Commercial Cargo Shipping along the Northern Sea Route to Remain Globally Marginal for a Long Time
Blog: Tuomas Kiiski, Doctoral Candidate, Turku School of Economics
Published January 29th, 2017
Commercial cargo shipping along the Northern Sea Route to remain globally marginal for a long time. According to the doctoral thesis by M.Sc. (Econ and Bus. Adm.) Tuomas Kiiski commercial cargo shipping along the Northern Sea Route (part of the Northeast Passage) will remain globally marginal for a long time. The thesis entitled "Feasibility of commercial cargo shipping along the Northern Sea Route" is defended on February 3, 2017 at the Turku School of Economics, University of Turku, Finland. The external opponent at the public defence is Dr. Jan Hoffmann from the United Nations Conference on Trade and Development (UNCTAD), Geneva, Switzerland. The thesis is supervised by Professor Lauri Ojala and Dr. Tomi Solakivi.
The study shows that feasibility of commercial cargo shipping along the Northern Sea Route (NSR) is particularly dependent upon external factors: climate conditions, political atmosphere and market situation both in shipping and in commodity markets. Currently, none of these factors favor transcontinental liner shipping along the NSR. Unlike destinational traffic to and from some ports in the Russian Arctic, the NSR as a maritime connection between Europe and Asia is unlikely to become economically viable for commercial shipping at least for the next decades, and its impact on global shipping is expected to remain marginal.
In Western countries, the NSR is more often associated with the Northeast Passage, in which the Finnish-Swedish explorer, Adolf Erik Nordenskiöld, conquered already in 1878–1879. Subsequently, Finland has maintained connections to the NSR: Finnish seafarers have experience not only in the Baltic winter conditions, which somewhat resemble the ones along the NSR, but also in the route itself. In addition, Finnish shipbuilding and design industry have contributed by building ships that operate along the route.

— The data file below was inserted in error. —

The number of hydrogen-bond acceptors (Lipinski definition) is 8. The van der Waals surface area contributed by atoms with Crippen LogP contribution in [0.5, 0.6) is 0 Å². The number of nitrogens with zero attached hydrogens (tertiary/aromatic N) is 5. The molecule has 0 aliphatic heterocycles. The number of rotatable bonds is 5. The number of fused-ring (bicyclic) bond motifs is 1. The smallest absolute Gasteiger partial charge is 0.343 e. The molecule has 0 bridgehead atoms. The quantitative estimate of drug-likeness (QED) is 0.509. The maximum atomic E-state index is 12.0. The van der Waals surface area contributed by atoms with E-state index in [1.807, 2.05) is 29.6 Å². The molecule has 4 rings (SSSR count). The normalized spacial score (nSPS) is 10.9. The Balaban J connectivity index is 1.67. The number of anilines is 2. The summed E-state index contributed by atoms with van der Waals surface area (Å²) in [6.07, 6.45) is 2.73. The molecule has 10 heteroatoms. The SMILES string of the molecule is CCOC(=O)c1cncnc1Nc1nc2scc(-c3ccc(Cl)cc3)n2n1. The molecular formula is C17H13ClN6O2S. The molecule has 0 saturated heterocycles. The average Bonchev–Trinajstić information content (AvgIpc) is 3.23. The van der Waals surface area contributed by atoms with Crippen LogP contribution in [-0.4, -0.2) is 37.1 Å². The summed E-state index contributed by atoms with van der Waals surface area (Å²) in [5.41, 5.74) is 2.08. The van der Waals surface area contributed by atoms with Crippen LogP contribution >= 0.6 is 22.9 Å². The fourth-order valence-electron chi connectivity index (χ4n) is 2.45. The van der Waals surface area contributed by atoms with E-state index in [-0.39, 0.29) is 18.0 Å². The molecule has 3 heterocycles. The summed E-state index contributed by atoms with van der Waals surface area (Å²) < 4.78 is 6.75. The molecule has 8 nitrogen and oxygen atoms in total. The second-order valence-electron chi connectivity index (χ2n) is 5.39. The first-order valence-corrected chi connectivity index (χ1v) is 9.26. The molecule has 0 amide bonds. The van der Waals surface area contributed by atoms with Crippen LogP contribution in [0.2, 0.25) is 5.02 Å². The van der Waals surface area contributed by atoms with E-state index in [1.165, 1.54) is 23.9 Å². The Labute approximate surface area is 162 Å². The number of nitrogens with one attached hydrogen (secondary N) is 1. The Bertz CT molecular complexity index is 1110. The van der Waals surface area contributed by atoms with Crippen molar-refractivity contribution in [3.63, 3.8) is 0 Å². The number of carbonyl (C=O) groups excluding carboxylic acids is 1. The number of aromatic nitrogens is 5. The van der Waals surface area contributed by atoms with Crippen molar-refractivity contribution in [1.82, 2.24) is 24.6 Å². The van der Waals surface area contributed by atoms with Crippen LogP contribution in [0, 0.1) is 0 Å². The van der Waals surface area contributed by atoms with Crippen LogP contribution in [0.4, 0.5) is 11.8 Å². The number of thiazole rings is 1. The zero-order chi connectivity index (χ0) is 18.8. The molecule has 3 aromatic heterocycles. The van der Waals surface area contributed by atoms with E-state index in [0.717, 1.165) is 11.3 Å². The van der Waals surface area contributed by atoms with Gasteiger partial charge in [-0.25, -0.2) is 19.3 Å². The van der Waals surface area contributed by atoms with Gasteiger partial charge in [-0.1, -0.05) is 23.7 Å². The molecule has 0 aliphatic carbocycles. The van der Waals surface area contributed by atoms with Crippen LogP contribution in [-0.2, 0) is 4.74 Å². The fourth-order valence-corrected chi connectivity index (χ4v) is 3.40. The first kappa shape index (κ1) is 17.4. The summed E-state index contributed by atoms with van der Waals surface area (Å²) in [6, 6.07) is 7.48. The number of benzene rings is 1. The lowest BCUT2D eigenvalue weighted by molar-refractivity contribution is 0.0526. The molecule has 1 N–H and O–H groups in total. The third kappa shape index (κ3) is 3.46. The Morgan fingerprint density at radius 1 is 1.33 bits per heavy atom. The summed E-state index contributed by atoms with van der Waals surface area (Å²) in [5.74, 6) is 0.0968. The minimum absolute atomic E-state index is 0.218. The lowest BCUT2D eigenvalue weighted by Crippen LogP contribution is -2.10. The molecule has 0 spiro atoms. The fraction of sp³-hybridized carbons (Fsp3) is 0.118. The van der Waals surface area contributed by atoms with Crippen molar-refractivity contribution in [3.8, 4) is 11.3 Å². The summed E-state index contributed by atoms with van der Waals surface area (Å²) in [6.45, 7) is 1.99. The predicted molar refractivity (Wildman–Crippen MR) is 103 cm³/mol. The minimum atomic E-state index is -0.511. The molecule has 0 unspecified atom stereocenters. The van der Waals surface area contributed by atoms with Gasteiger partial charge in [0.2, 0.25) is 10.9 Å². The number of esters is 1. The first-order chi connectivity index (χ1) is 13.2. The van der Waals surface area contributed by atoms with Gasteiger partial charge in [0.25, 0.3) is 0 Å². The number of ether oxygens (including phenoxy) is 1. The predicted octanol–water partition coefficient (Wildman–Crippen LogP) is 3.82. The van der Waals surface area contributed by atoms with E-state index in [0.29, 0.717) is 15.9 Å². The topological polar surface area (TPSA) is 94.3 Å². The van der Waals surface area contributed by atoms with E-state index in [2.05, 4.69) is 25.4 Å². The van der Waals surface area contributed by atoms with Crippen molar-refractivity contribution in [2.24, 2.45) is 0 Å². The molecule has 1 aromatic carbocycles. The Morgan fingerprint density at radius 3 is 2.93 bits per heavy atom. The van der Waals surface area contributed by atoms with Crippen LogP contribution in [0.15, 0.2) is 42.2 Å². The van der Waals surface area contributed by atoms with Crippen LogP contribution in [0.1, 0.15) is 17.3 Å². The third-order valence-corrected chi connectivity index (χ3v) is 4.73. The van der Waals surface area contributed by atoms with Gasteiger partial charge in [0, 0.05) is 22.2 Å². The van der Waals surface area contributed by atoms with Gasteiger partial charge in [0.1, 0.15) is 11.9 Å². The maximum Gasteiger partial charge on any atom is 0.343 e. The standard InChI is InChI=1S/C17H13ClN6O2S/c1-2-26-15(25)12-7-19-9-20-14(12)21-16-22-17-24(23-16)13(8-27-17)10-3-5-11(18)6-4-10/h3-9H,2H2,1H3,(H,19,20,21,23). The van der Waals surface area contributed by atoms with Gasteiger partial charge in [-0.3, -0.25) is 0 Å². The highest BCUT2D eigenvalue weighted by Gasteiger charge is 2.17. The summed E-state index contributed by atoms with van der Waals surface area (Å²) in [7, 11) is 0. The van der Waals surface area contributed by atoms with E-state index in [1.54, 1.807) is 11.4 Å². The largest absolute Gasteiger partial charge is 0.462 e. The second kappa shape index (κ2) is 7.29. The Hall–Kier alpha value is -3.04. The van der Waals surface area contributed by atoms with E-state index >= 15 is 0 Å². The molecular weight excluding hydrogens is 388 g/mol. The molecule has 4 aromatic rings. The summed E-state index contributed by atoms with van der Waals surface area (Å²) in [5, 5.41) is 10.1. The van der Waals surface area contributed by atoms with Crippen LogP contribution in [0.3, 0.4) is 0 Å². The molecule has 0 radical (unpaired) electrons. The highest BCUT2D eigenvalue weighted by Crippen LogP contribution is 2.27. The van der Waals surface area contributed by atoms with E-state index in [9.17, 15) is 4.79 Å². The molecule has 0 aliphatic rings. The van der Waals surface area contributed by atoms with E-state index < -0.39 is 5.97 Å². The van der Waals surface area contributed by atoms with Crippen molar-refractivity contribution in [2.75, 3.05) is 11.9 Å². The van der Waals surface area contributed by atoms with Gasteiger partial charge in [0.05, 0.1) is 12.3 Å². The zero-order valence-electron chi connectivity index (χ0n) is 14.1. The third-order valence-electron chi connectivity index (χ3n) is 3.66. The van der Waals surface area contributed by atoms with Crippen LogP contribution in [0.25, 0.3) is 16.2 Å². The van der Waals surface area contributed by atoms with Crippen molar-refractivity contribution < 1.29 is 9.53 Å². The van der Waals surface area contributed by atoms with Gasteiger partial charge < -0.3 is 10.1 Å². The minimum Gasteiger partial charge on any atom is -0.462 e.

During the past decade, the effects of climate change on shrinking of the Arctic Sea ice have activated global interest in shipping along the Arctic Sea routes. Media and academia, among others, have participated in building up positive images about the economic potential of these routes. Especially, the NSR, a passage through the Russian Arctic waters, has been considered to hold the highest potential in terms of traffic growth. However, the NSR is associated with expectations some of which are unrealistic.
THE DISTANCE ADVANTAGE DOES NOT CONVEY THE WHOLE PICTURE ABOUT THE ECONOMIC POTENTIAL OF THE NSR
The NSR could enable shorter distances in transcontinental voyages between Europe and Asia. However, this is just one of the factors that need to be considered when evaluating the economic potential of the NSR. It is careless to generalize that NSR’s shorter distances always lead to equal savings in time and cost relative to, for example, the Suez Canal route. In this respect, unharmonised use of the terminology may have contributed to building up optimistic perceptions. For example, there are considerable differences between ice-free and open-water conditions in the context of shipping economics.